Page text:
From 1932 until 1972, the Tuskegee Study Group deliberately infected poor black communities in Alabama with syphilis without their consent and withheld treatment as the diseased rampaged through the town killing families.

In 1951 the Israeli government used US government provided technology to irradiate 100,000 Jewish children in a mass atomic experiment with an entire generation of Sephardi youths used as guinea pigs. 6,000 died immediately after the experiments and the rest suffered for the rest of their lives with debilitating illnesses and cancer.

Lowkey/Mongrel classics

Who is this last song about???


Thee best olive oil in the world! ;-)

Just to recap, the small  olive press we took our olives to is run by a charity and they had warned us that they would take a week, as much of the process is done by hand. Most olive oil of 500 kgs approx is made within an hour or so when taken to the various local  industrial olive mills ..

Well they took a bit longer than a week but the end product is worth it.

Quality is so important… It reminded me of my friend Veron, who said I have so little money but I eat like a queen. During late summer her family help in farms to pick figs, almonds, autumn is spent picking olives etc. They are often “paid” with the produce. So they dry their figs, jar their olives, have their own olive oil all year and in addition to all that they plant fruit and vegetables wherever they stay. I still have a pumpkin they gave me last year! (Its stored in a cool, dark and dry place. )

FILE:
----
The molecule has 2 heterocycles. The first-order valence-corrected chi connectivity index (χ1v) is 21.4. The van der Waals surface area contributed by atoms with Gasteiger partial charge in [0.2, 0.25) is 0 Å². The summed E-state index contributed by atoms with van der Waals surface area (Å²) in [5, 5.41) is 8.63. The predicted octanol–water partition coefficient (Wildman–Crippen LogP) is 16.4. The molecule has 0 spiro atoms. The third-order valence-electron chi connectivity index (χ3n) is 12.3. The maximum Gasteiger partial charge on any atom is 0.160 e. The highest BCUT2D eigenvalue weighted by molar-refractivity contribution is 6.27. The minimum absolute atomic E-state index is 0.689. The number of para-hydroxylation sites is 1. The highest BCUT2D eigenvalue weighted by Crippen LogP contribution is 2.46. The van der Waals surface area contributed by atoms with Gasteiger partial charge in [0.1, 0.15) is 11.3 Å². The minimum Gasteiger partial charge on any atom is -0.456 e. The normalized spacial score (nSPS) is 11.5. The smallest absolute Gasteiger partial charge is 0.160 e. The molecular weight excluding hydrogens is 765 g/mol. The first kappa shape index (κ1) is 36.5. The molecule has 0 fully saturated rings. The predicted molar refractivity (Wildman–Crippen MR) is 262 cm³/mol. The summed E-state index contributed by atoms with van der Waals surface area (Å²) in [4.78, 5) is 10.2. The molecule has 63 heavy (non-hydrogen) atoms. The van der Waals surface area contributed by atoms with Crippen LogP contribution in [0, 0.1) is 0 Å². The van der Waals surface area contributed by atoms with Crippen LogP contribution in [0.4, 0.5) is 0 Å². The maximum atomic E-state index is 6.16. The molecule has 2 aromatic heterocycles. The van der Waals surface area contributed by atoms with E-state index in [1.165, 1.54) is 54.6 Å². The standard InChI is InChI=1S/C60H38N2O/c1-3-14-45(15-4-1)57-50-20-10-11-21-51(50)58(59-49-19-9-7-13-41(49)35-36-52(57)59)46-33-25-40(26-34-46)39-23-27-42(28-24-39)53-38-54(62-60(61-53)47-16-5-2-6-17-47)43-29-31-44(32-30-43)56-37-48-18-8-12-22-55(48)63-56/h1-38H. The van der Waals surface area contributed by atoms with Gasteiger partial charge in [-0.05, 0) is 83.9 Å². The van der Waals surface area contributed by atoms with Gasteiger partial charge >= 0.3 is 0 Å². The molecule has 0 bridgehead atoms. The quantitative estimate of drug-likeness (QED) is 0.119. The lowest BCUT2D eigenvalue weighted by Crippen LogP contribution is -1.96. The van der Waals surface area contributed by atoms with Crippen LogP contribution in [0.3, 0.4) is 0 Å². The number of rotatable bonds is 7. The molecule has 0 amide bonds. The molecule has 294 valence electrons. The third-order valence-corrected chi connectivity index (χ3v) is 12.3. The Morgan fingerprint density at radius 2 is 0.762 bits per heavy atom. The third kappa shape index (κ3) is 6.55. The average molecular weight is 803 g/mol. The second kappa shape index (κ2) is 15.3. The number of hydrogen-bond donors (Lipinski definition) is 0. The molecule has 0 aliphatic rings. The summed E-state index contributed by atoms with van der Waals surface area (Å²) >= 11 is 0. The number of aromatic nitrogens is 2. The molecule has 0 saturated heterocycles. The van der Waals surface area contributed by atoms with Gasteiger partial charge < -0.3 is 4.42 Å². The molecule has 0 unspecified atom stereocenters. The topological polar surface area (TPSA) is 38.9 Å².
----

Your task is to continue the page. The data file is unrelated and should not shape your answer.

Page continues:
Back to our olive oil.. When you normally buy olive oil, it is made with “regular” olives not the wild olives. The wild olives are a lot smaller in size so you have to work a lot harder at picking each tiny olive and to many it can feel tedious and time-consuming. However as we wanted thee best and time was not a BIG issue we decided to pick mainly wild olives, as did our neighbours J&R. We put our olives together and shared the olive oil. In terms of taste, the wild olives give the oil a MUCH stronger taste. That would not be to everyone’s liking but I love it. It is an oil more suitable for savoury use.  I have also tried using it as a massage oil. It absorbs into the skin really quickly leaving it feeling soft and wonderful. No grease sitting on top of the skin at all. Amazing. 🙂

Due to lack of knowledge we messed up the timing of picking our olives.  This year was an experiment to be honest. Next year we will buy our own press and make different types of olive oil picking them and pressing them as the various varieties ripen.

As a last note I would like to suggest… that when you buy some olive oil and consume it.. if you like please pay a thought to the olive tree and the hands that laboured to collect the olives. Olive picking is an EXTREMELY hard underpaid job normally done by those at thee bottom of the social scale. And not everyone has the refreshing attitude my friends V and N have to physical work….. Nor does everyone have their youth and strength…

I do what I do by choice because I want to reconnect with nature.. to feel “whole again”.

I wanted to share the below with you in my blog entry yesterday but I kept it to myself because it goes into a different dimension of life experiences which I have not shared with you guys much on this blog… However I have reached a stage whereby I want to start.. so here goes…

Yesterday as I crossed the “raging river” that NO ONE would dare cross especially with a dodgy leg, on a flyweight aluminium ladder with water crashing around me a few metres below……

I felt completely safe

That feeling was coming from the river…. not from me… it was  strongest when I was half way across.

I felt it resonating towards me like you feel warmth from a fire….

It was magical and humbling..